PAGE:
For all its drawbacks, there are benefits to veganism. The biggest one, from my perspective, is that vegans have — compared to those who eat the standard American diet — a significantly lower protein intake.
I think there are valuable insights that can be drawn from that, which can be integrated into a low-carb paleo approach. Minger agrees, saying:
“For the protein issue, what I find interesting is that whenever we look at the actual China Study, for example, when you look at their food intake, it’s much different in terms of the types of animal parts they consume than what we see in America.
The protein issue is complicated, but I will say that high methionine intake — for example from muscle meat — [needs to be balanced with] glycine. You get that by eating the entire animal, the skin, tendons, connective tissue — all the stuff that Americans typically discard …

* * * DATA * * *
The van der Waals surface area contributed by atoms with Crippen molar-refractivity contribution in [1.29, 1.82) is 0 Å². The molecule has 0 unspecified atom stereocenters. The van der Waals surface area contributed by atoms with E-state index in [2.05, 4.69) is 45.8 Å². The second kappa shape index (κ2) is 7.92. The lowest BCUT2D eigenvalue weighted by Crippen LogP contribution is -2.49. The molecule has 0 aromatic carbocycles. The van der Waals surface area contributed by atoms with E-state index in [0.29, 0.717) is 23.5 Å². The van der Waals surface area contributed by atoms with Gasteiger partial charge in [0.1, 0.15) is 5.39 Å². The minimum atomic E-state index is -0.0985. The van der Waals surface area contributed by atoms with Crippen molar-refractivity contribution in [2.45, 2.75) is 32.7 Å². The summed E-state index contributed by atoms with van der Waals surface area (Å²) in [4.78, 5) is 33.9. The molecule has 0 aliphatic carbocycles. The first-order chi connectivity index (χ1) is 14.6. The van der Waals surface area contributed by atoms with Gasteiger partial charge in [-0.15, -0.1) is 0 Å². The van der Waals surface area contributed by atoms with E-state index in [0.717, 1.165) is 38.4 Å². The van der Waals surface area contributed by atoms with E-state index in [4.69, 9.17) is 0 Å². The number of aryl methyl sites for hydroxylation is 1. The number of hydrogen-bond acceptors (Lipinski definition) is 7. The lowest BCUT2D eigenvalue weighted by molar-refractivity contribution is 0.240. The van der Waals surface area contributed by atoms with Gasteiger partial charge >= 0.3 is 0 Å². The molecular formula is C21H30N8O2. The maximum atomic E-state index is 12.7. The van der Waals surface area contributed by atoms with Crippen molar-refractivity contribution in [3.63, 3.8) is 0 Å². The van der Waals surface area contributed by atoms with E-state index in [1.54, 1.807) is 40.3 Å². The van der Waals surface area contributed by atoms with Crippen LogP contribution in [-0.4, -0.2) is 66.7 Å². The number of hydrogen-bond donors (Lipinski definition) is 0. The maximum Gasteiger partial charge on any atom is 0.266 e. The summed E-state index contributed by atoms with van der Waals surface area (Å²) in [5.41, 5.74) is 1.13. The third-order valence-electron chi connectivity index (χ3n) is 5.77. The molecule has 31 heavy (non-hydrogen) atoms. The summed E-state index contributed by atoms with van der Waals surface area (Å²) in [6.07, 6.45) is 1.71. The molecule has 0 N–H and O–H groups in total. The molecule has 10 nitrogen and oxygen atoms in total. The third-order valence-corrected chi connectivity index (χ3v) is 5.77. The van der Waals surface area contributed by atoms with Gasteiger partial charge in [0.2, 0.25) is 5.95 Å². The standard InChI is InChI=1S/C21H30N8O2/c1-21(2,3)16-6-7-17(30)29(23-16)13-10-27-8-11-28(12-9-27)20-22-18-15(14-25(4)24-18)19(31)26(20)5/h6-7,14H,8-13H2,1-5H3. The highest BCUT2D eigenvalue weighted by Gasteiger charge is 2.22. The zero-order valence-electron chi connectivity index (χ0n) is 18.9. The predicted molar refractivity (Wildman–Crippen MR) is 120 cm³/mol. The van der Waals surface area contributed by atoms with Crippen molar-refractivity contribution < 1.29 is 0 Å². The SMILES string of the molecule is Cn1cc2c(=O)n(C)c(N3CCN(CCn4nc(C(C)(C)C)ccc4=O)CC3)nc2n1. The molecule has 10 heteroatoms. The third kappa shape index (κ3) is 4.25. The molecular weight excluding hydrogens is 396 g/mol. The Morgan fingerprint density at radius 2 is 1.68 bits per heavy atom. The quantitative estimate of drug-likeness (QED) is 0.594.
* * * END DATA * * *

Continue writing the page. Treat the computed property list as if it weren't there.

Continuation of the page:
In the China Study, you don’t see them eating steaks and chicken breasts at every meal. Even the lower animal product-consuming societies, a lot of them eat insects. A lot of them eat the weird parts of the animal. I think that’s imperative for staying healthy on an omnivorous diet. Because the way we eat meat in America is pathogenic. It’s not healthy. But it’s not necessarily because animal products are bad for you …
What was amusing to me, because it was completely left out of ‘The China Study’ book, was that the healthiest populations were the seafood eaters … They had the best health outcomes. The only disease that they had more of was liver cancer. That was because they were living in humid areas where aflatoxin was more prevalent … But it wasn’t because of the animal protein. It wasn’t because of the fish.”
This makes sense considering the importance of long-chained omega-3 fats: eicosapentaenoic acid (EPA) and docosahexaenoic acid (DHA).
Those who restrict themselves to a plant-based diet are only getting alpha-linolenic acid (ALA) which, while being a precursor for EPA and DHA cannot be converted at significant, therapeutic levels.